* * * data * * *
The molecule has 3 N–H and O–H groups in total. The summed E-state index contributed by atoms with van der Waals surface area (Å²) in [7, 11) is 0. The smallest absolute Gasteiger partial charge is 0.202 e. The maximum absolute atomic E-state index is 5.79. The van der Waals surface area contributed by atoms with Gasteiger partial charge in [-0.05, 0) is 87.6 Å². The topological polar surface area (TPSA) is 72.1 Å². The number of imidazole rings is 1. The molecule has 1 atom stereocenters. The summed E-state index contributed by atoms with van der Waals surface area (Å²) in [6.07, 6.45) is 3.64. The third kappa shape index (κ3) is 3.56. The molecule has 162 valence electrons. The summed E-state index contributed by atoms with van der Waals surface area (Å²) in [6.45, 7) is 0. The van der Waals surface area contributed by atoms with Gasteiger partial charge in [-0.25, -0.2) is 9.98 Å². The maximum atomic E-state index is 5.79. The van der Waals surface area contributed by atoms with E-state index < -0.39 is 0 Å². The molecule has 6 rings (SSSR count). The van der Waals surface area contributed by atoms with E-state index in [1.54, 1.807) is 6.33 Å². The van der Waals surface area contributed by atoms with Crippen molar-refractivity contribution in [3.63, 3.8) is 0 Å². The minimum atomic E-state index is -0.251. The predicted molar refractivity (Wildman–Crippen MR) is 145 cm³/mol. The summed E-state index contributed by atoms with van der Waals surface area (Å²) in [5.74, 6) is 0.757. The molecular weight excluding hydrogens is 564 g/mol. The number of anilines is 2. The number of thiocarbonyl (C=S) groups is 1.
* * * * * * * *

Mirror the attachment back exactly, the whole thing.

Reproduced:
The molecule has 3 N–H and O–H groups in total. The summed E-state index contributed by atoms with van der Waals surface area (Å²) in [7, 11) is 0. The smallest absolute Gasteiger partial charge is 0.202 e. The maximum absolute atomic E-state index is 5.79. The van der Waals surface area contributed by atoms with Gasteiger partial charge in [-0.05, 0) is 87.6 Å². The topological polar surface area (TPSA) is 72.1 Å². The number of imidazole rings is 1. The molecule has 1 atom stereocenters. The summed E-state index contributed by atoms with van der Waals surface area (Å²) in [6.07, 6.45) is 3.64. The third kappa shape index (κ3) is 3.56. The molecule has 162 valence electrons. The summed E-state index contributed by atoms with van der Waals surface area (Å²) in [6.45, 7) is 0. The van der Waals surface area contributed by atoms with Gasteiger partial charge in [-0.25, -0.2) is 9.98 Å². The maximum atomic E-state index is 5.79. The van der Waals surface area contributed by atoms with E-state index < -0.39 is 0 Å². The molecule has 6 rings (SSSR count). The van der Waals surface area contributed by atoms with E-state index in [1.54, 1.807) is 6.33 Å². The van der Waals surface area contributed by atoms with Crippen molar-refractivity contribution in [3.63, 3.8) is 0 Å². The minimum atomic E-state index is -0.251. The predicted molar refractivity (Wildman–Crippen MR) is 145 cm³/mol. The summed E-state index contributed by atoms with van der Waals surface area (Å²) in [5.74, 6) is 0.757. The molecular weight excluding hydrogens is 564 g/mol. The number of anilines is 2. The number of thiocarbonyl (C=S) groups is 1.